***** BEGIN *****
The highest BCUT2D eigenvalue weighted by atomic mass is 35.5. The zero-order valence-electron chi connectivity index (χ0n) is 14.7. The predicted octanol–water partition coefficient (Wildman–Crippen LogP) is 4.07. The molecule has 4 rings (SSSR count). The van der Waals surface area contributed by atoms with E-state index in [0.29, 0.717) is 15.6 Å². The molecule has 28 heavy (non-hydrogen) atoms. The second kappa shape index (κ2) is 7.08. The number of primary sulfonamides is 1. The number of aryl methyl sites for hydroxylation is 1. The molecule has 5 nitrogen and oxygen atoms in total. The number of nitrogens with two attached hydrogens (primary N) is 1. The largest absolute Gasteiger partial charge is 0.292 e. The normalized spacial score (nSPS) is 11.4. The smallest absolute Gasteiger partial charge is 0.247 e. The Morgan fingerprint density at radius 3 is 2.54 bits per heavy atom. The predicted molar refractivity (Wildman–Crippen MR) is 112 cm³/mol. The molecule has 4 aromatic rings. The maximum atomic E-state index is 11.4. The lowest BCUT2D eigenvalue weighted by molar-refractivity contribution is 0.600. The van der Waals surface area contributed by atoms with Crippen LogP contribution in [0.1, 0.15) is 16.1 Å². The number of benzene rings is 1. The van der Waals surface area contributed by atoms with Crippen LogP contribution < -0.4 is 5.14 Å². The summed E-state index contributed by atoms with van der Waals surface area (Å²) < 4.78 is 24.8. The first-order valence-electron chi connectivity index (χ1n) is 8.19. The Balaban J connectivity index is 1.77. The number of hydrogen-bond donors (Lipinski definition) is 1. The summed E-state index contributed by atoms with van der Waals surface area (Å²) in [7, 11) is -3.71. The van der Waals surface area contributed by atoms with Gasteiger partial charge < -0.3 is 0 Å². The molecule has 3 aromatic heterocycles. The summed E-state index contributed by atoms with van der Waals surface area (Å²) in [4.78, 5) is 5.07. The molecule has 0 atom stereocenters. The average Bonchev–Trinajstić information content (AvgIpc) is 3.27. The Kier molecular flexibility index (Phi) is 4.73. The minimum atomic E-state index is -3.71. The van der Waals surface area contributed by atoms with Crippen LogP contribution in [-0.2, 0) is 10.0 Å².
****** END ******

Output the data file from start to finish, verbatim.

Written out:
The highest BCUT2D eigenvalue weighted by atomic mass is 35.5. The zero-order valence-electron chi connectivity index (χ0n) is 14.7. The predicted octanol–water partition coefficient (Wildman–Crippen LogP) is 4.07. The molecule has 4 rings (SSSR count). The van der Waals surface area contributed by atoms with E-state index in [0.29, 0.717) is 15.6 Å². The molecule has 28 heavy (non-hydrogen) atoms. The second kappa shape index (κ2) is 7.08. The number of primary sulfonamides is 1. The number of aryl methyl sites for hydroxylation is 1. The molecule has 5 nitrogen and oxygen atoms in total. The number of nitrogens with two attached hydrogens (primary N) is 1. The largest absolute Gasteiger partial charge is 0.292 e. The normalized spacial score (nSPS) is 11.4. The smallest absolute Gasteiger partial charge is 0.247 e. The Morgan fingerprint density at radius 3 is 2.54 bits per heavy atom. The predicted molar refractivity (Wildman–Crippen MR) is 112 cm³/mol. The molecule has 4 aromatic rings. The maximum atomic E-state index is 11.4. The lowest BCUT2D eigenvalue weighted by molar-refractivity contribution is 0.600. The van der Waals surface area contributed by atoms with Crippen LogP contribution in [0.1, 0.15) is 16.1 Å². The number of benzene rings is 1. The van der Waals surface area contributed by atoms with Crippen LogP contribution < -0.4 is 5.14 Å². The summed E-state index contributed by atoms with van der Waals surface area (Å²) < 4.78 is 24.8. The first-order valence-electron chi connectivity index (χ1n) is 8.19. The Balaban J connectivity index is 1.77. The number of hydrogen-bond donors (Lipinski definition) is 1. The summed E-state index contributed by atoms with van der Waals surface area (Å²) in [7, 11) is -3.71. The van der Waals surface area contributed by atoms with Gasteiger partial charge < -0.3 is 0 Å². The molecule has 3 aromatic heterocycles. The summed E-state index contributed by atoms with van der Waals surface area (Å²) in [4.78, 5) is 5.07. The molecule has 0 atom stereocenters. The average Bonchev–Trinajstić information content (AvgIpc) is 3.27. The Kier molecular flexibility index (Phi) is 4.73. The minimum atomic E-state index is -3.71. The van der Waals surface area contributed by atoms with Crippen LogP contribution in [-0.2, 0) is 10.0 Å².